We all have goals and resolutions that we start on; the problem is persevering until the goal is reached or the resolution is achieved. We get discouraged, we get distracted, we quit, we change direction; all of these are part of life. When you are creating a plan to reach a goal or achieve a resolution, you need to take this into account. Fortunately, we have several mechanisms available to manage this aspect of planning.

Stephen Covey, Napoleon Hill, Jack Canfield, and many others point us to one of the tools to manage this aspect of life: keep the final result in mind. Visualize what you are trying to achieve, and this can give you strength to continue on, to persevere. While this is effective, not all of us have the strength of purpose to work on a long-term result this way. To help in this effort, we have another mechanism, rewards.

What is a Reward?

A reward is different from a result; a reward, while it can be part of the goal or resolution, is not the final desired result. Instead, a reward is something you get for reaching a point along the path. The key is that the reward, typically, is not the final target. It may be totally unrelated to the final topic. A reward is simply something you get along the way. Consider running a marathon. The goal is to reach the finish line. However, along the way, at various points, are tables set up with drinks and other things. Along the way, you could have supporters present to cheer you on, making you feel good simply by being there. Neither the drinks nor the friends are part of the goal, the finish line. But you get them by finishing a particular part of the race. Instead of thinking of the entire race, you can think of each part, going from table to table, from friend to friend.

What are the characteristics of a reward? First, it must be enjoyable on its own. While a reward could be part of the result, it must be usable and rewarding on its own. Consider building a vacation resort. While each part of the resort is part of the whole plan, it can also be enjoyed on its own. Second, the reward cannot be required for the goal or resolution. A person should be able to get the final resort even if they do not receive or keep the reward. If the reward is required for the final result, it is no longer a reward but part of the plan to achieve the result. We can enjoy the individual parts of the plans, but they are not rewards. For example, say you are planning to retire. Part of the plan is to have an annuity to provide some recurring income. Acquiring the annuity may provide you pleasure, but it is not, and can not be, a reward; it is a necessary step.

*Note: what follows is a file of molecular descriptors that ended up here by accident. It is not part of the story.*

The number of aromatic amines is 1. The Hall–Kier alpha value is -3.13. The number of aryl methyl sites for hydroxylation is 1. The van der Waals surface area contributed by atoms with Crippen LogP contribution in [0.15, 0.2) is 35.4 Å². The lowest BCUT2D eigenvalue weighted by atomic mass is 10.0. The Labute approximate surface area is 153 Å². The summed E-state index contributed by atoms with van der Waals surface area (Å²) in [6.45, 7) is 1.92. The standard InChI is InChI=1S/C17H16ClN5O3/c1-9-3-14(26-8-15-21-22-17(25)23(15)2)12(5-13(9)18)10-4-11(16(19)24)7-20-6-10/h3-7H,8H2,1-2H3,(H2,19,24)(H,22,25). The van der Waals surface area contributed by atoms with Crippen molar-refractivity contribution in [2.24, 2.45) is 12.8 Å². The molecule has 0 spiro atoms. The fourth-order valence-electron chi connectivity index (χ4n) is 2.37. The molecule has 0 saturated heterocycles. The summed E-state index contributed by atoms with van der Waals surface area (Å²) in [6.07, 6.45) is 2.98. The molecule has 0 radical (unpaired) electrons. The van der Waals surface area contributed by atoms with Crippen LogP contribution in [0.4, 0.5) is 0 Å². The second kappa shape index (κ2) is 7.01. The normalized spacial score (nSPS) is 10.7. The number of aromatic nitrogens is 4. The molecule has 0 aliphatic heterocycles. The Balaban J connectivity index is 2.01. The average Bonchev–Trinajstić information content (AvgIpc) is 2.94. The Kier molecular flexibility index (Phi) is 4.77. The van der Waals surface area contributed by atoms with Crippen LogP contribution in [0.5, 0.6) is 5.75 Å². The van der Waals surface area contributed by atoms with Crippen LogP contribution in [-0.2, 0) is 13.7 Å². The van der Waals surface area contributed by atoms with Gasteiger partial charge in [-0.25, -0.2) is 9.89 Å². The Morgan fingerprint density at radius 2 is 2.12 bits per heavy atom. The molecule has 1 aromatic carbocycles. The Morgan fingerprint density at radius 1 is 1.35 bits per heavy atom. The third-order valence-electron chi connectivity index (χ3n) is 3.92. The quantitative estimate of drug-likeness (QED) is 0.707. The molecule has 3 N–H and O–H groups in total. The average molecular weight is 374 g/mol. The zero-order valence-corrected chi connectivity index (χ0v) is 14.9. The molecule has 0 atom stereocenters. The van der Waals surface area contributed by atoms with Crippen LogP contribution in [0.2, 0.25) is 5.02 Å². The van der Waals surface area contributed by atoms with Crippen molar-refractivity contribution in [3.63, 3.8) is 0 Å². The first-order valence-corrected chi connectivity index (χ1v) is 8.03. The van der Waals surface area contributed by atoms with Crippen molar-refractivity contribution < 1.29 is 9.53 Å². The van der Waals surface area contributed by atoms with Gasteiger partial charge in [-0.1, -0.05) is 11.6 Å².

When should a Reward Occur?

Rewards can occur based on many different factors. The reward could be for finishing a certain part of the overall plan. For example, if your resolution is to clean the house, you could have a reward for each room. The reward could be for a certain amount of effort. Alcoholics Anonymous, for example, gives a medal (reward) for how long you have been in the program. A reward could be based on any number of factors.

The key characteristic of when to get a reward is when it is needed to continue with the plan. While the purpose of the reward is the pleasure, the reason the reward is used is to inspire perseverance. The reward is part of the plan so that we can continue on with the effort of the plan, to inspire us to reach the next phase. Consider a game show. The contestants get prizes and rewards, but always smaller prizes, smaller rewards than what awaits them at the end. In essence, each reward whets the appetite for further rewards. This inspires further effort, which can move us along the path to the final result.

In the End

We create a goal or a resolution to reach the final result, not the stepping stones along the way. However, everybody gets discouraged along the way; everybody, at some point, questions whether the goal is worth the effort, and the more significant the result the more powerful the discouragement can get. Rewards blunt the discouragement by giving us pleasure along the way, lightening the load. For many of us, the final goal is too far away, but the next reward is just around the corner. All we have to do is turn that corner. And most of us can do that.

Author's Bio: 

John Steely has been teaching mathematics, study skills, and habits of success for over 25 years. The material of this article was based upon the Law of Attraction Explained course offered on his website.